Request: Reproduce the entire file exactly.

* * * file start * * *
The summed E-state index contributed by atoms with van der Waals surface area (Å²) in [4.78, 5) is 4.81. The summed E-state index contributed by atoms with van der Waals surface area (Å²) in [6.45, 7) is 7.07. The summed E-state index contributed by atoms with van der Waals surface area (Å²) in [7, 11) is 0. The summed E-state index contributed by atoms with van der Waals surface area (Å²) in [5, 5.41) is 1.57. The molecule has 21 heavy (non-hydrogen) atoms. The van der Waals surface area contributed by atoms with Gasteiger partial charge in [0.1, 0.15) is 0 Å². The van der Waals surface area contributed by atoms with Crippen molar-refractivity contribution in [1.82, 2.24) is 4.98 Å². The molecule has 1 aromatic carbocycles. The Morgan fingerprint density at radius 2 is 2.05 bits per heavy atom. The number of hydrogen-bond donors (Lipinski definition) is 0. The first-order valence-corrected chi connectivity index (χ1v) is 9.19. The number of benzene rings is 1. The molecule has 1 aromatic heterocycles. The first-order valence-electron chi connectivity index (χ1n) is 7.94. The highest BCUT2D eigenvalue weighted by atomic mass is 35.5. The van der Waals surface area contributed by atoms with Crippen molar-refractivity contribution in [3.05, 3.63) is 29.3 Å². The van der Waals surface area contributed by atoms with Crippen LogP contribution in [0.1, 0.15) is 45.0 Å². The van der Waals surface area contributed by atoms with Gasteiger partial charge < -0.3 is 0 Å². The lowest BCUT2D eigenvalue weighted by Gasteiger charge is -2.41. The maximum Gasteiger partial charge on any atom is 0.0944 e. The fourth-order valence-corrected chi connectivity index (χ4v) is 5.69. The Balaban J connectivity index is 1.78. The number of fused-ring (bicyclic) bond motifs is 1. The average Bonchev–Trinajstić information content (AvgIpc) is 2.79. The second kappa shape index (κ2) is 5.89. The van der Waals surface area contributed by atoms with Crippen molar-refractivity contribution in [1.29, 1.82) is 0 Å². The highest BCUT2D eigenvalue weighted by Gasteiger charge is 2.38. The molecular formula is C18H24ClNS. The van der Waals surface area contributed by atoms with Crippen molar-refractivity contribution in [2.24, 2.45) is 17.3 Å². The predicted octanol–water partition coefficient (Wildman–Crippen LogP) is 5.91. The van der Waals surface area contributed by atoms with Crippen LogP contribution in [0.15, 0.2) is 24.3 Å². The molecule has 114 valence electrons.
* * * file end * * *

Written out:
The summed E-state index contributed by atoms with van der Waals surface area (Å²) in [4.78, 5) is 4.81. The summed E-state index contributed by atoms with van der Waals surface area (Å²) in [6.45, 7) is 7.07. The summed E-state index contributed by atoms with van der Waals surface area (Å²) in [7, 11) is 0. The summed E-state index contributed by atoms with van der Waals surface area (Å²) in [5, 5.41) is 1.57. The molecule has 21 heavy (non-hydrogen) atoms. The van der Waals surface area contributed by atoms with Gasteiger partial charge in [0.1, 0.15) is 0 Å². The van der Waals surface area contributed by atoms with Crippen molar-refractivity contribution in [1.82, 2.24) is 4.98 Å². The molecule has 1 aromatic carbocycles. The Morgan fingerprint density at radius 2 is 2.05 bits per heavy atom. The number of hydrogen-bond donors (Lipinski definition) is 0. The first-order valence-corrected chi connectivity index (χ1v) is 9.19. The number of benzene rings is 1. The molecule has 1 aromatic heterocycles. The first-order valence-electron chi connectivity index (χ1n) is 7.94. The highest BCUT2D eigenvalue weighted by atomic mass is 35.5. The van der Waals surface area contributed by atoms with Crippen molar-refractivity contribution in [3.05, 3.63) is 29.3 Å². The van der Waals surface area contributed by atoms with Crippen LogP contribution in [0.1, 0.15) is 45.0 Å². The van der Waals surface area contributed by atoms with Gasteiger partial charge < -0.3 is 0 Å². The lowest BCUT2D eigenvalue weighted by Gasteiger charge is -2.41. The maximum Gasteiger partial charge on any atom is 0.0944 e. The fourth-order valence-corrected chi connectivity index (χ4v) is 5.69. The Balaban J connectivity index is 1.78. The number of fused-ring (bicyclic) bond motifs is 1. The average Bonchev–Trinajstić information content (AvgIpc) is 2.79. The second kappa shape index (κ2) is 5.89. The van der Waals surface area contributed by atoms with Crippen molar-refractivity contribution in [1.29, 1.82) is 0 Å². The highest BCUT2D eigenvalue weighted by Gasteiger charge is 2.38. The molecular formula is C18H24ClNS. The van der Waals surface area contributed by atoms with Crippen molar-refractivity contribution in [2.24, 2.45) is 17.3 Å². The predicted octanol–water partition coefficient (Wildman–Crippen LogP) is 5.91. The van der Waals surface area contributed by atoms with Crippen LogP contribution in [0.15, 0.2) is 24.3 Å². The molecule has 114 valence electrons.